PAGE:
Reserve Bank of India Governor Raghuram Rajan’s comments on the pay structure in public sector banks at a recent banking conference are spot on and timely too. Rajan argued for better pay packets for top public sector bankers as part of a number of reforms needed in the banking sector. Rajan’s observation — that PSBs pay too much at the bottom and too little at the top — is borne out by the numbers. At the top, the gulf in pay between private sector bank chiefs and their public sector counterparts is yawning — the heads of the top three banks in the private sector draw around ₹20 crore between them per annum, which is twice what all the 26 PSB chiefs put together make. There is clearly more than just an anomaly here and it is not about the concept of equal pay for equal work. Compensation packages for the top brass must be commensurate with the experience and expertise they bring, and the kind of role and responsibilities they undertake. It must also be appreciated that banks are commercial entities and this means the top bankers have to take risks — with no guaranteed success —and frequently run the risk of failure. The idea of reward for risk-taking is alien to bureaucrats who by instinct and training are risk averse.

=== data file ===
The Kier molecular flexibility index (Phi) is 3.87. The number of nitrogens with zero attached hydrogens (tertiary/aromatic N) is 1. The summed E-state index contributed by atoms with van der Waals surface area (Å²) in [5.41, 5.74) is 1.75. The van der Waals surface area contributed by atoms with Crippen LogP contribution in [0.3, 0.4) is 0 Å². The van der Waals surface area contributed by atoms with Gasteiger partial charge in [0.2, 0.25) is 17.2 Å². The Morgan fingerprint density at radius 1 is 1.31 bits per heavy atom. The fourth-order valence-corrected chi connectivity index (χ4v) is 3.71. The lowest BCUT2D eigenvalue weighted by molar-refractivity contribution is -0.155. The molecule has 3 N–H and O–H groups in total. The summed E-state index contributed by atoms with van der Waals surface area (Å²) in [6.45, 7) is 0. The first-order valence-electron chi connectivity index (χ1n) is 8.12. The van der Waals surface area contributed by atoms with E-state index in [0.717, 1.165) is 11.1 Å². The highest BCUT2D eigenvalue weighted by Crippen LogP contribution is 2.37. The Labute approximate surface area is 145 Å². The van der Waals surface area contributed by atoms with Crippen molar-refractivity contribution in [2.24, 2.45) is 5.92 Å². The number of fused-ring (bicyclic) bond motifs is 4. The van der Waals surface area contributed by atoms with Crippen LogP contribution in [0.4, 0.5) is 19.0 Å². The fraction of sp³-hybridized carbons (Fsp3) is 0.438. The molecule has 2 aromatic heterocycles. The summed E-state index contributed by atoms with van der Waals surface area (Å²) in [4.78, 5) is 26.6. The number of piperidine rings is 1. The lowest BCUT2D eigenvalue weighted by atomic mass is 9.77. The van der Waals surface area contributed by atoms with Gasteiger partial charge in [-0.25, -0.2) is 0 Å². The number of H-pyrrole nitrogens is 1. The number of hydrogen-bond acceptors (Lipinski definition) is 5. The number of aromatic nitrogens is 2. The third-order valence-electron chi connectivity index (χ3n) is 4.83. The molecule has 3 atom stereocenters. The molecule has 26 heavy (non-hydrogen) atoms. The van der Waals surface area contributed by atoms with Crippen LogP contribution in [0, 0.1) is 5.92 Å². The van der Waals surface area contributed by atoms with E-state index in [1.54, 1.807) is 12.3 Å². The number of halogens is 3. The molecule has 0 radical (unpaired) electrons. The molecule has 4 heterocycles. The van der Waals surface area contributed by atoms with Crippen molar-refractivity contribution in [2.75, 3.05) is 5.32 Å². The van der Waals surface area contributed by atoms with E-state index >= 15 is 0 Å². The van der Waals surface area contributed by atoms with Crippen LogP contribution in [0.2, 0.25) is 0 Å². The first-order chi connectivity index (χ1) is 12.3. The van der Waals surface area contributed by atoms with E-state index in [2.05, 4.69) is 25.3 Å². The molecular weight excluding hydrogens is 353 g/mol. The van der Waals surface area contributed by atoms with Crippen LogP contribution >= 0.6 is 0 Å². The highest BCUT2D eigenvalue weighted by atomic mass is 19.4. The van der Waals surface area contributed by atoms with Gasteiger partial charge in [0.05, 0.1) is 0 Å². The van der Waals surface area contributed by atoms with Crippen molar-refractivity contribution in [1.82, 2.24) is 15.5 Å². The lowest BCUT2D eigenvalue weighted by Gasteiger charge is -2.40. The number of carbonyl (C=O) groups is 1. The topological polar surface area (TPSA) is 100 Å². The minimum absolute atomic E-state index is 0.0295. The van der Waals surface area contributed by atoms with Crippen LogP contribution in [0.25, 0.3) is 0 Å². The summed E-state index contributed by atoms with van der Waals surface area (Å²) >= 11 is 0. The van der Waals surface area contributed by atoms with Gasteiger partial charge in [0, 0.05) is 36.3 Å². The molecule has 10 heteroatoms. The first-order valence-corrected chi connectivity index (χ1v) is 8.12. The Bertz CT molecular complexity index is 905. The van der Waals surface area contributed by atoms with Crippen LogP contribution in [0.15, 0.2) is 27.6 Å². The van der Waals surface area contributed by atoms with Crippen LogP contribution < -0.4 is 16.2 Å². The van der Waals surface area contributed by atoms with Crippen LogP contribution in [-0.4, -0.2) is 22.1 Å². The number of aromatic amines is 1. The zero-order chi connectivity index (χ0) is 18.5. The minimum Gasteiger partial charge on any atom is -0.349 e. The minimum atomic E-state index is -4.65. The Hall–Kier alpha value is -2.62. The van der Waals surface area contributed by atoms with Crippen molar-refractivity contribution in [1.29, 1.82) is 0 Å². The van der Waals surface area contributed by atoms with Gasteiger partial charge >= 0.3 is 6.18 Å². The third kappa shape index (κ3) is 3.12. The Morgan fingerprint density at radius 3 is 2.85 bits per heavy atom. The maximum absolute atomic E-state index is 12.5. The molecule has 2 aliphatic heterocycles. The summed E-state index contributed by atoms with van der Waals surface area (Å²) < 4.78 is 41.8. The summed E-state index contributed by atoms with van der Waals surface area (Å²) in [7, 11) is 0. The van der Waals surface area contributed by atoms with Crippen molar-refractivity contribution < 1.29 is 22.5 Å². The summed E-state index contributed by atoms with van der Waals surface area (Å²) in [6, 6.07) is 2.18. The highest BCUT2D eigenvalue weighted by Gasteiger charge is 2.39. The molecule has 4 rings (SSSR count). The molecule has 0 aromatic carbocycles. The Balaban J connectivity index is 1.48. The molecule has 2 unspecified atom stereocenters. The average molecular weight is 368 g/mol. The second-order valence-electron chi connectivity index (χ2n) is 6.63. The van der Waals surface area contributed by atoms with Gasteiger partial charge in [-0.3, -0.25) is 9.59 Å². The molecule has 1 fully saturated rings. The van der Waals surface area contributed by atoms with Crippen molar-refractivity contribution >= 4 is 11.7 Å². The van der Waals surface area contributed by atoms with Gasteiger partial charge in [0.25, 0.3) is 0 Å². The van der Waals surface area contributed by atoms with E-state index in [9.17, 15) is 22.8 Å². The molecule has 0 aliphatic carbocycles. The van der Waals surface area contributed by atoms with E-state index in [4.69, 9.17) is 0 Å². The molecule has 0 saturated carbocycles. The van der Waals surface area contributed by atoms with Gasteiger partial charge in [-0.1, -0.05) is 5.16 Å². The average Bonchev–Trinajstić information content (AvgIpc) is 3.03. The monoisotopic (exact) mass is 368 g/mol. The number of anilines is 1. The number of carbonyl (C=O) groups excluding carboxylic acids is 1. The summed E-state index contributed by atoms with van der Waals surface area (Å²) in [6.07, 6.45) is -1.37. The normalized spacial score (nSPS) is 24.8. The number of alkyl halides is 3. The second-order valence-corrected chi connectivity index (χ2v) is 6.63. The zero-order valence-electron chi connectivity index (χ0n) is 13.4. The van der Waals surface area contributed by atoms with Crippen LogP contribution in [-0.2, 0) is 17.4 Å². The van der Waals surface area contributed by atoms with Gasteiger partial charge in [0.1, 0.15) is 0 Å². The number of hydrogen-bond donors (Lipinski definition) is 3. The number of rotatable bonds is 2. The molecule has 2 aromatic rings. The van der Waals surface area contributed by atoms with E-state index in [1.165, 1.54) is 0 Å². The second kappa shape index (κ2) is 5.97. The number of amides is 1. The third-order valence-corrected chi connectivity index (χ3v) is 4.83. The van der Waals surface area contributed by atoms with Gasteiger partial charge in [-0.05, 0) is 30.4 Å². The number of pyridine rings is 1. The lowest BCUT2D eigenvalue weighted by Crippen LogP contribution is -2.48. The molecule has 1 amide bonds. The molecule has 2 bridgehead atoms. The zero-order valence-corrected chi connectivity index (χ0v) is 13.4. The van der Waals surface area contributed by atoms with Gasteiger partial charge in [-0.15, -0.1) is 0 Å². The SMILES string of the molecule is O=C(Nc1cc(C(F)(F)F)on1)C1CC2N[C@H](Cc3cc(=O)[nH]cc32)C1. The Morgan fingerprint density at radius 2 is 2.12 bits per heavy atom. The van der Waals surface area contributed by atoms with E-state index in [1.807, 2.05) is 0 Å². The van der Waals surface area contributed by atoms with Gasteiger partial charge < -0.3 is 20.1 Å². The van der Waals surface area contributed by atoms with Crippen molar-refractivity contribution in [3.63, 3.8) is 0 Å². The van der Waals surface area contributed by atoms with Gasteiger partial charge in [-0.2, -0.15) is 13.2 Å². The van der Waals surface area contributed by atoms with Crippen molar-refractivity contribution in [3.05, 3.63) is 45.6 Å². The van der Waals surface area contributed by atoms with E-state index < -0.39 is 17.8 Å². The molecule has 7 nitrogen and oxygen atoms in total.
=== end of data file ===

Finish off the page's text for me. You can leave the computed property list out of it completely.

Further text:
The only reason top public sector bankers have hitherto not been given their due is that their pay is linked to civil service pay-scales. Maintaining the suzerainty of mandarins over professional bankers (ostensibly in deference to the idea of government control and ownership) cannot be the guiding principle of setting executive compensation levels in the public sector, particularly in banking, where private banks enjoy a level playing field in the marketplace. It is time to delink them and make compensation at the top more in tune with current realities. Otherwise, PSBs will simply not be able to attract top-notch talent — or even retain existing talent. . Peers in the private sector not only have have faster growth and better pay prospects, but also do not have the spectre of a CBI/CVC/CAG audit/enquiry hovering over them for every decision. It’s clearly time for intervention and the Bank Board Bureau, entrusted with improving governance in PSBs, would do well to go into this aspect and revise compensation structures at the top and middle management levels. At the same time, Rajan’s point about bottom tier staff in PSBs being overpaid is equally valid. The Centre and bank managements need to seriously focus on improving the productivity of such staff, and move towards a more performance-linked compensation structure at all levels.

If the Centre is serious about banking reforms and improving efficiency, it must step on the accelerator on the easier administrative measures which are low-hanging fruit. Rajan may have been jesting when he said that he too felt underpaid — but he has done a great service to public sector bankers by highlighting a genuine concern.